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May 27, 2014, Laos

The slow lane in Laos

Dave Fox goes off the beaten path and is rewarded with closeup encounters of Laotian life

Dave Fox

IT WAS my second afternoon in Vientiane and my feet were blissfully sore.

I had been walking all over the Laotian capital — partly because I didn’t feel like hassling with the city’s aggressive tuk-tuk drivers, but also because I knew that navigating on foot offers perspectives I can’t catch from moving vehicles.

I had inhaled incense-sweetened solitude at Buddhist monasteries, purchased a pineapple from the back of a pick-up truck, and exchanged hellos with strangers as I peeked into their homes and lives.

With just over 200,000 residents, central Vientiane feels almost too cosy to be a national capital. Other than the tuk-tuk drivers, people seem unrushed. Few buildings exceed three or four storeys.

The streets were quiet enough that, at times, I could even hear an electrical buzz from snarled wires overhead. 

The mellow mood made it easy to ignore the country’s war-torn past. However, a visit to the Cooperative Orthotic and Prosthetic Enterprise (Cope) put things in perspective.

Cope is Laos’ primary provider of wheelchairs and prosthetic limbs for victims of landmines from the Second Indochina War. Its small museum explains the ongoing horror of unexploded landmines in rural areas.

In a country grappling with poverty, some people comb the countryside for military scrap metal, which fetch around 1,000 to 2,000 Laotian kip (S$0.15 to S$0.30) per kilo, risking their lives in the process.

A lucky disappointment

On my third day in Vientiane, my blisters needed a rest, so I rented a dilapidated bicycle for US$2 (S$2.50).

I bumped into Lisa, a German tourist I met at the train station when I first arrived. We pedalled towards Beerlao Brewery, 13km out of town. According to my guidebook, it offers tours.

It was a sweltering ride in heavier traffic than the downtown core. We made some wrong turns. A thick language barrier made asking directions difficult.

Two hours later, when we finally found the brewery, we learnt that the tours had been temporarily cancelled.

Frustrated, we pedalled back through rush hour. But instead of stopping when we reached the town centre, we followed an asphalt path along the Mekong River past a stretch of touristy restaurants.

After a couple of kilometres, the asphalt turned to dirt. We found a rickety drink shack, slapped together with plywood and corrugated aluminium.

Inside, guys were laughing and playing cards. Outside, a man was strumming a guitar. Kids were flying kites. Families were picnicking.

The Laotian menu was indecipherable but we managed to order beers. We were the only foreigners in sight.

This, to me, was far more enticing than a corporate brewery tour.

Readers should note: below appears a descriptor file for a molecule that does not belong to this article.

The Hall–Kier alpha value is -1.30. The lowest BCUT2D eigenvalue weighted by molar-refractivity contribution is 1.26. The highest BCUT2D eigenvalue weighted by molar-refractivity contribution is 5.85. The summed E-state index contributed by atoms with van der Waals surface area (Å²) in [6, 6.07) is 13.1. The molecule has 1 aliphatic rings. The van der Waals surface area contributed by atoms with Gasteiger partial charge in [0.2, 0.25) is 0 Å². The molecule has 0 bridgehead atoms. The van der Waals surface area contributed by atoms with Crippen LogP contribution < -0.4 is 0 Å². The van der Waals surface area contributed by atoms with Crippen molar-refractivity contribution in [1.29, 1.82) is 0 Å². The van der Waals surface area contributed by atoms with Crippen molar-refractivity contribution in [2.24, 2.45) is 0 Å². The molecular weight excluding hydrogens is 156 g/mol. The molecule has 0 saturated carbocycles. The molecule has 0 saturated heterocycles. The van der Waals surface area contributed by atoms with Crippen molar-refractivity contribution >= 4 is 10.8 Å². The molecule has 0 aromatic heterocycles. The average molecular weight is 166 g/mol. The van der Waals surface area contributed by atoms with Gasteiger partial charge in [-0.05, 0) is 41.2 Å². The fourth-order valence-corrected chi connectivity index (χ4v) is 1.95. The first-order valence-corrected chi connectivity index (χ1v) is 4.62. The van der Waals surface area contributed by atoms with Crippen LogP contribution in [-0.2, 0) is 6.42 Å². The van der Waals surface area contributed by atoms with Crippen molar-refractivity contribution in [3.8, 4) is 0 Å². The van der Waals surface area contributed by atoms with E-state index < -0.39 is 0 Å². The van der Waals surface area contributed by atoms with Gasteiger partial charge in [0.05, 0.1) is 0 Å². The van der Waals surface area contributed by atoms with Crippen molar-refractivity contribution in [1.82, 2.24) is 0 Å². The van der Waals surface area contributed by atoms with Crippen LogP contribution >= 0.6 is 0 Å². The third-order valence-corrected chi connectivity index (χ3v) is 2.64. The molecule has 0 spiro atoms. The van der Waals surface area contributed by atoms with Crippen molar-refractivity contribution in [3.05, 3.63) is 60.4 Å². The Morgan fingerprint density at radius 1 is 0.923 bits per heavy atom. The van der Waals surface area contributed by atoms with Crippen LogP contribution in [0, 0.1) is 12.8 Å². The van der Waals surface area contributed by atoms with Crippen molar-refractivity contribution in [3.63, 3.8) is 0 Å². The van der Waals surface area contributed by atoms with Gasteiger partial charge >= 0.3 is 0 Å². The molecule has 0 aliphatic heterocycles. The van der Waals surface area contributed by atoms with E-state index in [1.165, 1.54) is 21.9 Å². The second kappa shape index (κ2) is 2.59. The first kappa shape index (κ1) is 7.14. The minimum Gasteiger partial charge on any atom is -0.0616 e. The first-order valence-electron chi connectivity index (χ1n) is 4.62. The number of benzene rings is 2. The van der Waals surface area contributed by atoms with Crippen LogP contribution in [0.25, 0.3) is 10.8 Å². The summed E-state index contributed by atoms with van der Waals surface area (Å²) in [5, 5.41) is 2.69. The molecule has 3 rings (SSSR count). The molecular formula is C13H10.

Contrasting towns

Over the next few days, I travelled by bus and minivan towards Luang Prabang, 340km north. I broke my journey in Vang Vieng, one of the oddest places I visited.

Dramatic limestone peaks surround Vang Vieng. The Nam Xong River slices through the village. An airstrip, used by American forces during the war, is now an outdoor market.

But what Vang Vieng has recently become infamous for is a binge-drinking backpacker party scene. It is not for the faint-hearted.

In contrast, Luang Prabang is a chilled-out town that goes to bed early. A Unesco World Heritage Site, it fuses European colonial and traditional Lao architecture.

Tourists flock to Luang Prabang to observe an early morning ritual as hundreds of Buddhist monks in saffron robes file through town in silent meditation, collecting food donations to sustain them for the day. It is an ageold, sacred tradition.

Sadly, however, camera-wielding vacationers were disrupting the monks’ walking meditation with flash photography.

English tuition

I got a close-up encounter with Laotian life at Big Brother Mouse, a non-profit literacy organisation. Its visitor centre invites travellers to volunteer at daily English tutoring sessions.

I was partnered with seven teenagers, all of whom spoke basic English. Some were there just to chat. Others had homework questions.

It was an intense but fun couple of hours as the students bombarded me with questions about grammar, Singapore, the United States, world travel and anything else they could think of.

They taught me about the worldview of Laotian teens, telling me about their homes, schools and families. When it was time to go, they asked if I would be back the next day. Unfortunately, I was flying home in the morning.

On my first journey to Laos, I had followed the most popular tourist route, yet found plenty of untouristy situations.

That is part of the magic in this small, landlocked country. Laos is a land where life moves slowly — and to fully enjoy it, you should too.

GUIDE LINES

Lao Airlines flies from Singapore to Vientiane three times a week.

■ There are several flights daily between Vientiane and Luang Prabang. You can also make the journey by bus or other local vehicles. Overland prices start at around S$12 for the eight to 12- hour trip. However, it is a bumpy ride, not recommended for people prone to motion sickness.

■ If you do go overland and wish to break up the journey, Vang Vieng is the most central overnight stop. Be forewarned, however, that you will find a loud, all-night party scene and an environment unsuitable for young children.

■ In Vientiane, visit Wat Si Muang, which was built in 1563 and is one of the city’s busiest Buddhist temples.

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